Arizona Cardinals: What to Expect From the Offense


May 10, 2013; Tempe, AZ, USA; Arizona Cardinals head coach Bruce Arians watches as players run drills during rookie minicamp at the Cardinals Training Facility. Mandatory Credit: Matt Kartozian-USA TODAY Sports
Offense is something the Arizona Cardinals did not possess in 2012. The lack of production forced owner Michael Bidwill to completely overhaul the coaching staff and front office. With a vacant general manager position that needed to be filled fast Bidwill elected to promote vice president of player personnel, Steve Keim, to the position.

Keim had been with the team for 14 years and worked his way up the ranks. As the new general manager for a losing team, Keim’s first task was to pick a head coach. It was apparent to him after the woeful 2012 season, the team needed to head in a new offensive direction with new leadership.

Opportunity presented itself in the form of Bruce Arians. Never has a coach won the coach of the year award, as Arians did with the Indianapolis Colts, and been available for hire the next league year. But with Chuck Pagano, the Colts head coach, fully recovered from cancer the Colts were thankful and happy to retain him as head coach, making Arians free to interview for head coaching vacancies.

The Cardinals had the worst quarterback production in the league in 2012 and desperately needed a coach who had experience developing quarterbacks. Arians, known for his offensive prowess, seemed the perfect fit for the Cardinals. Listing the successful development of Peyton Manning, Ben Roethlisberger, and, Andrew Luck on his resume, Arians dazzled in the interview.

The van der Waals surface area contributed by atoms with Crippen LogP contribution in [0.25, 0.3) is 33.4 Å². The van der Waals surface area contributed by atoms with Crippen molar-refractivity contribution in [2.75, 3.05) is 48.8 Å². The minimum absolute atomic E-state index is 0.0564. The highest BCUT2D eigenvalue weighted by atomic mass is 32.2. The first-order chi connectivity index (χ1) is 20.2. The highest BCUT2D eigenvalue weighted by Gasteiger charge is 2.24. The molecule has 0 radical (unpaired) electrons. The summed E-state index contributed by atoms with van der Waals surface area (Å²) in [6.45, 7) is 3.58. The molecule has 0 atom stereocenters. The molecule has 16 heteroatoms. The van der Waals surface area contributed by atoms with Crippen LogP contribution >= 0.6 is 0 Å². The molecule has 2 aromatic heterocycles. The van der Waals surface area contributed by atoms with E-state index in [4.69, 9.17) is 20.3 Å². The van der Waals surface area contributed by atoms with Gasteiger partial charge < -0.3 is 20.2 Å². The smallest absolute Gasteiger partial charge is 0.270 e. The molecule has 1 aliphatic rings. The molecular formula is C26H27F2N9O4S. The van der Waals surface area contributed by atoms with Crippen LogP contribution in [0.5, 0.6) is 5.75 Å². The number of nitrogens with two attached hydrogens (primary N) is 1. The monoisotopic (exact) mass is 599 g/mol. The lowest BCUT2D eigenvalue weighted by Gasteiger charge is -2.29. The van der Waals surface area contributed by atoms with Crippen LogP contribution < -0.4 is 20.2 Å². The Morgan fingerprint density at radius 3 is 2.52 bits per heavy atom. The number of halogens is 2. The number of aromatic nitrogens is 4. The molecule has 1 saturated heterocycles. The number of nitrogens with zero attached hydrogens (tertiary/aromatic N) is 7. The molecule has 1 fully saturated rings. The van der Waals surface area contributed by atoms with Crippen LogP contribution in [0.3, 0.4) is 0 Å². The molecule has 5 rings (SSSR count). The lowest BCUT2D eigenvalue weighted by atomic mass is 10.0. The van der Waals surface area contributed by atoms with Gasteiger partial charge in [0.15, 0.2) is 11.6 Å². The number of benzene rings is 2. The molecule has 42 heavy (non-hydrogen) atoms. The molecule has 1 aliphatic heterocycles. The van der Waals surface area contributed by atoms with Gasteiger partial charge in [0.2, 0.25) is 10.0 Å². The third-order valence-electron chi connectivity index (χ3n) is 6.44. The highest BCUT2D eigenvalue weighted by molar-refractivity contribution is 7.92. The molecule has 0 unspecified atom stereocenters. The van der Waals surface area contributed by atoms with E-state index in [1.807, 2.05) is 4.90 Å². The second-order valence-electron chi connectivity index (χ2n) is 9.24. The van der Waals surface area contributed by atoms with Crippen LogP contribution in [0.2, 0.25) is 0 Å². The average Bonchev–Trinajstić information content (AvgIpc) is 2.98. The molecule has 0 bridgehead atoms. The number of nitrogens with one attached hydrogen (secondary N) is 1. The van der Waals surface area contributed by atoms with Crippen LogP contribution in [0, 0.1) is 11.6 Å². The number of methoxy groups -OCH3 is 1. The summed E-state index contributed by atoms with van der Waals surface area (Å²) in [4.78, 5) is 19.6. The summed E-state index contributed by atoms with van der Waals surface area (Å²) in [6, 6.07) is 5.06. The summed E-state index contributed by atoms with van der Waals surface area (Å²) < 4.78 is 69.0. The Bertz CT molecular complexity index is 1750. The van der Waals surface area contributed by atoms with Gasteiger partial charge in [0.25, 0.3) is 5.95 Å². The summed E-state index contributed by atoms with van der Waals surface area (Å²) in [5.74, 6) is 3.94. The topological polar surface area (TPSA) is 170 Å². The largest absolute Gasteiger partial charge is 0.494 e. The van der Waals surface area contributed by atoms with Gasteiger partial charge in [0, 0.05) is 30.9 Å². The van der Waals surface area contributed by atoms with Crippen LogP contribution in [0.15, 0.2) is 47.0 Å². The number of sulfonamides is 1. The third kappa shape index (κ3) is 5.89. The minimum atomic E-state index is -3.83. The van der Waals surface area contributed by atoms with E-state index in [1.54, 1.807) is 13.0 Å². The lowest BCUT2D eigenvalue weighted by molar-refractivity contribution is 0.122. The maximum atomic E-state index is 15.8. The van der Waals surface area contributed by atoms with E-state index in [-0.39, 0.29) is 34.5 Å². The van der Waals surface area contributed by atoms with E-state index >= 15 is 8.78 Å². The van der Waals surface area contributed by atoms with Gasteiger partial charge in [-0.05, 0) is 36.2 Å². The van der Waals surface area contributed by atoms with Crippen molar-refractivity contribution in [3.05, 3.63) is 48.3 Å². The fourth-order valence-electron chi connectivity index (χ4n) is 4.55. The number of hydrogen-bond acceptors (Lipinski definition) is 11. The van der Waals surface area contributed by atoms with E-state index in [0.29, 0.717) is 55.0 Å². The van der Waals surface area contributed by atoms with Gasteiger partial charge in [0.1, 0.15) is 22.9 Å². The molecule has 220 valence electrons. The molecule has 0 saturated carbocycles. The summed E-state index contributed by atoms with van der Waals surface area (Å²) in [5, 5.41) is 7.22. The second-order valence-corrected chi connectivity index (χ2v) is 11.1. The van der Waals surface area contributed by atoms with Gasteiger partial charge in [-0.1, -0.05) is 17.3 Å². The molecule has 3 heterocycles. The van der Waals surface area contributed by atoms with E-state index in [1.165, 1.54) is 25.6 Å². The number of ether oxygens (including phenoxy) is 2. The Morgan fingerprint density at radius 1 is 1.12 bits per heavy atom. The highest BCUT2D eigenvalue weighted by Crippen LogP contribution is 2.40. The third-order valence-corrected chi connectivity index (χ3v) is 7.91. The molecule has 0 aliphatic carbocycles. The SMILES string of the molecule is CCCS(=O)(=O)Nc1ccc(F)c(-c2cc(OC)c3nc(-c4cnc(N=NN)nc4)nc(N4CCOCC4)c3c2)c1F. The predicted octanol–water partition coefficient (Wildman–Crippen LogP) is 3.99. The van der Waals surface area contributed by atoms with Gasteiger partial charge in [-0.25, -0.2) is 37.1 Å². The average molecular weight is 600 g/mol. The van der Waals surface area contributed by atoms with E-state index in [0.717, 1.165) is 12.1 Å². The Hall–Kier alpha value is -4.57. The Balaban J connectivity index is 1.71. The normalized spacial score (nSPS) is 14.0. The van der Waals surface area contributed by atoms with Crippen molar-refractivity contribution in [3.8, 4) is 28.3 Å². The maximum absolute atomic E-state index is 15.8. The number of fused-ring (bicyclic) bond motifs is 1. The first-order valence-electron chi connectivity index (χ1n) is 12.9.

With the new coach in charge Keim’s next task was to make changes to the roster. At first it seemed as if players were dropping off the team like flies. The team’s two leading rushers Beenie Wells, and, Larod Stephens-Howling were not asked to return. The team’s two quarterbacks atop the depth chart Kevin Kolb, and, John Skelton were also released from the team.

Thankfully the Cardinals still had some talent on the offensive side of the ball and did not need to start over completely from scratch. With that talent and some extra salary cap space from the departed players Arians, and Keim, had flexibility to build a solid offensive group without neglecting the needs on the defensive side of the ball.

On paper the additions that the organization has brought in to help the offense do nothing more than provide cautious optimism for the 2013 season. The key addition was Carson Palmer, who gives the Cardinals their first tested quarterback since the retirement of the great Kurt Warner. But, the Cardinals were missing a lot more than that one position on offense in 2012.

Anybody who saw a Cardinals game last season knows the offensive line was absolutely atrocious. The main concern for the team should be up front at the tackle and guard positions. They have made it impossible for any quarterback or running back to succeed the past few years.

Fans are so desperate for a good offensive line they are ecstatic to see the return of Levi Brown, the team’s left tackle who was hurt all of last season. Levi Brown in the past has been hailed as one of the biggest draft busts in the team’s history. The Cardinals are in dire need for Brown to gain form and become a dependable left tackle.

The two other tackles returning to the team this season have potential. Last season as rookies, Bobby Massie, and Nate Potter were the lone bright spots on the offensive line while preforming above their expectations set by their late round selections in the 2012 NFL draft. However, they both failed to consistently produce at a starter’s caliber and lack the experience for most teams to feel comfortable with as starters.